http://angelinem.wordpress.com/2014/05/19/phoneography-challenge-in-black-and-white/

http://nwframeofmind.com/2014/05/19/iphoneography-monday-5-19-14/

http://wisnuwidiarta.wordpress.com/2014/05/20/phoneography-and-non-slr-digital-devices-photo-challenge-black-and-white-the-bird/

http://artifactsandfictions.wordpress.com/2014/05/21/rocks-and-sea/

http://allkindsaeverything.wordpress.com/2014/05/21/phoneography-and-non-slr-challenge-black-and-white/

 

 

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11 thoughts on “Aotearoa: “land of the long white cloud”

    • Thanks Sally. I found myself stopping by the roadside time and time again on that trip. It was late afternoon and the light on those jagged hills was magical. 🙂

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  1. Pingback: Phoneography and Non-SLR Digital Devices Photo Challenge: Black and White (Following the Sun to the West and Then to the East) | Lens and Pens by Sally

  2. A beautiful country! The black and white make the photos stunning. I really do love that last photo at the estuary; the peacefulness there can be felt through the photo.
    Thanks for the pingback too.

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    • Thank you. I’m not very good at appreciating what’s “in my backyard” so it helps me to go out with my camera now and then and just walk the ‘hood 🙂

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  3. Great pictures! That’s what I loved the most when I visited NZ last year: the many different landscapes and the vast open space. It’s incredible that Germany is approximately as big as NZ but there live 20 times as many residents here than in NZ. Therefore it was just an amazing experience for me to explore your country. I hope that I’ll come back soon because there are so many places I haven’t seen yet. 🙂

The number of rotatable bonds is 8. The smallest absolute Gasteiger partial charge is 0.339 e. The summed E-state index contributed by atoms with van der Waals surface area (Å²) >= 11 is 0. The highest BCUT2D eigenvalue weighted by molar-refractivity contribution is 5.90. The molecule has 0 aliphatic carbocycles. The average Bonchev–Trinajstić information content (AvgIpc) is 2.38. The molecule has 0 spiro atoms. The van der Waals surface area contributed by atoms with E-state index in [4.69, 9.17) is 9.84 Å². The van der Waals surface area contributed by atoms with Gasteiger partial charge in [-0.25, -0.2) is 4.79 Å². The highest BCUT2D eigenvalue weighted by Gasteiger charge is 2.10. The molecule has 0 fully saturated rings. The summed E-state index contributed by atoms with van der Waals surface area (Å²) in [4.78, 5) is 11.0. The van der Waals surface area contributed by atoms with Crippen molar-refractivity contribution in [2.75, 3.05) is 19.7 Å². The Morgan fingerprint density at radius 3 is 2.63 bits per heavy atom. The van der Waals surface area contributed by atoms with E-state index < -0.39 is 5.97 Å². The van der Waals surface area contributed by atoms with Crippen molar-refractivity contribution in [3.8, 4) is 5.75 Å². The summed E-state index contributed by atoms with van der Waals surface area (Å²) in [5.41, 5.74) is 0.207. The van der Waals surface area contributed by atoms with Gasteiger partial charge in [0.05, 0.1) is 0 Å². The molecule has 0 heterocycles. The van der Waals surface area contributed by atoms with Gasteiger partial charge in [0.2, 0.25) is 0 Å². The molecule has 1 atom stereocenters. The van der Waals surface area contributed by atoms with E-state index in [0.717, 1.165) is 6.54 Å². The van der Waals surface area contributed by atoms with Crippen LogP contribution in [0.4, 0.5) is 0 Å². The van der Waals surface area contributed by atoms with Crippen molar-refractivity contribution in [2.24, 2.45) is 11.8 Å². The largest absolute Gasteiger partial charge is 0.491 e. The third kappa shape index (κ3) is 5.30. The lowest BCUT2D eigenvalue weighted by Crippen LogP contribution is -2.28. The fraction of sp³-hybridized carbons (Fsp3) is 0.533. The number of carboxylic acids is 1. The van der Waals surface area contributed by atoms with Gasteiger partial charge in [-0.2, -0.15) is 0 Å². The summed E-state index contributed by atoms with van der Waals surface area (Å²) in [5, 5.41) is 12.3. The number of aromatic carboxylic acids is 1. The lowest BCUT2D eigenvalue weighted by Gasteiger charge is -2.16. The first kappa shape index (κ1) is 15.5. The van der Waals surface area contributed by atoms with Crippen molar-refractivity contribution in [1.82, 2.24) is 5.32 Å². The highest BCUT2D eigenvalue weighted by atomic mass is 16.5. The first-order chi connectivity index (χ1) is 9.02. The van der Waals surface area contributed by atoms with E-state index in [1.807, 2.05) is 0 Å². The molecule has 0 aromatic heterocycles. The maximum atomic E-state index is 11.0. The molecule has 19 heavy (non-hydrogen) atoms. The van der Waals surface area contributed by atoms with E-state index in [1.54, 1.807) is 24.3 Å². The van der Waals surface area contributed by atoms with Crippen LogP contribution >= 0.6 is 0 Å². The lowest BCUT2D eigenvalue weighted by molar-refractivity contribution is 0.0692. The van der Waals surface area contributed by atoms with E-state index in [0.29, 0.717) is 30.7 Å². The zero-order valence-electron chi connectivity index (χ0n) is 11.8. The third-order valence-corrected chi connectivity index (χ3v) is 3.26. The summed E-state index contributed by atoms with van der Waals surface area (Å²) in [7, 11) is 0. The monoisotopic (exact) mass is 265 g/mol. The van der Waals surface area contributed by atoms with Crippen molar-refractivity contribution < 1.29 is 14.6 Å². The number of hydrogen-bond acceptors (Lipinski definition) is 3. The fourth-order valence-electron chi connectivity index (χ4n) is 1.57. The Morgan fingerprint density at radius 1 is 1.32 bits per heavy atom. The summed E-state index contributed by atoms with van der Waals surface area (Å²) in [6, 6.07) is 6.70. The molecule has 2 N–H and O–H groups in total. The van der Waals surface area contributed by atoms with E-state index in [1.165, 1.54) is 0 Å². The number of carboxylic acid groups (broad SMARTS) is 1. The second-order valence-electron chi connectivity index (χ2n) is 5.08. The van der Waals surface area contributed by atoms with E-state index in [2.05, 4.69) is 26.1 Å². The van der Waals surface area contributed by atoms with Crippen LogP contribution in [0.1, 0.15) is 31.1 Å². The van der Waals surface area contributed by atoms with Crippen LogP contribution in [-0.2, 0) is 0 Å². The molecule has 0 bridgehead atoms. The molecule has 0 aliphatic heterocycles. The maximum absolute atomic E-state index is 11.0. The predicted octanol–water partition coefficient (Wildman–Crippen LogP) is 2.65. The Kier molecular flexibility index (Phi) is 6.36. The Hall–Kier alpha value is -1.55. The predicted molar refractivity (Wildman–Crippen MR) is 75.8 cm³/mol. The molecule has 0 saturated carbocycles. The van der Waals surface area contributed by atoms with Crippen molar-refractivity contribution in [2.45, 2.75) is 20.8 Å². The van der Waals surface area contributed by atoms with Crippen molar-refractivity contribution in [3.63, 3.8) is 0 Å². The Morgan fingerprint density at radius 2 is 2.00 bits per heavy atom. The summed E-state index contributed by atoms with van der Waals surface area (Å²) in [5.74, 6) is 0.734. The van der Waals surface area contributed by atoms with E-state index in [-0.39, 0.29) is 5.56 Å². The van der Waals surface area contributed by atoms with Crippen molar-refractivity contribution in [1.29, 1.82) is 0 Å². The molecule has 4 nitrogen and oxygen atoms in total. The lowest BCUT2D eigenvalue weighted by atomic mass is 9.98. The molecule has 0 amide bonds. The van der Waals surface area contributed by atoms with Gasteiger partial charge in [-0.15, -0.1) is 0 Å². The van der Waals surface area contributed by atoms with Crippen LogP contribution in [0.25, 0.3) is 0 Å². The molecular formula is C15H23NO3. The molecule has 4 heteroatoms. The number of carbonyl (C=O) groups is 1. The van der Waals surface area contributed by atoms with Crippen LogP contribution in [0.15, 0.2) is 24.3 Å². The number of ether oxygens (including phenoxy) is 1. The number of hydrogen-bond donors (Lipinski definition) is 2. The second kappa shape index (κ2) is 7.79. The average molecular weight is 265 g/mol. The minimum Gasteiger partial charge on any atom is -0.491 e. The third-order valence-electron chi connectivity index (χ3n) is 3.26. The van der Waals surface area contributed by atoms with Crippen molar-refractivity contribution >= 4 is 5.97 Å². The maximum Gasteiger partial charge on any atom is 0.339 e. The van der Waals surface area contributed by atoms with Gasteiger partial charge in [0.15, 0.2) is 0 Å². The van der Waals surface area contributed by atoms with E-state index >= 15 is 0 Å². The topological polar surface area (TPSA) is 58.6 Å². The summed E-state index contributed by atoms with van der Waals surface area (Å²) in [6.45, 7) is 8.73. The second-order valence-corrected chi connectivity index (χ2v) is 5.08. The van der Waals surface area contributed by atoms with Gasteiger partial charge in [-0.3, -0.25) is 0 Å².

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    • Thank you Anja. I’m glad you enjoyed New Zealand and hope you are able to come back. I’ve lived here most of my life and still haven’t explored the whole country (though I think that happens to all of us, we take where we live for granted). 🙂

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  4. Su, the first and last ones catch my eye as they’re both beautiful in tranquil but very different ways. I find them all exciting as we think about our trip (over a year away, but in our minds often). We just went to an outdoor place having a big sale and picked up some things we’ll want to have broken in by the time we visit. Ahhh, dreams!

    janet

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    • Hi Janet. The first was taken in quite a remote part of the North Island – a bit off the tourist trail I think, but (because it’s NZ, and we’re a small country), only an hour from Ohakune, which is a tourist destination. The last was literally taken a few hundred metres from my backyard. Auckland is surrounded by water and there are dozens of places like this around. Haven’t forgotten we’re going to have a conversation about NZ travel. Talk soon.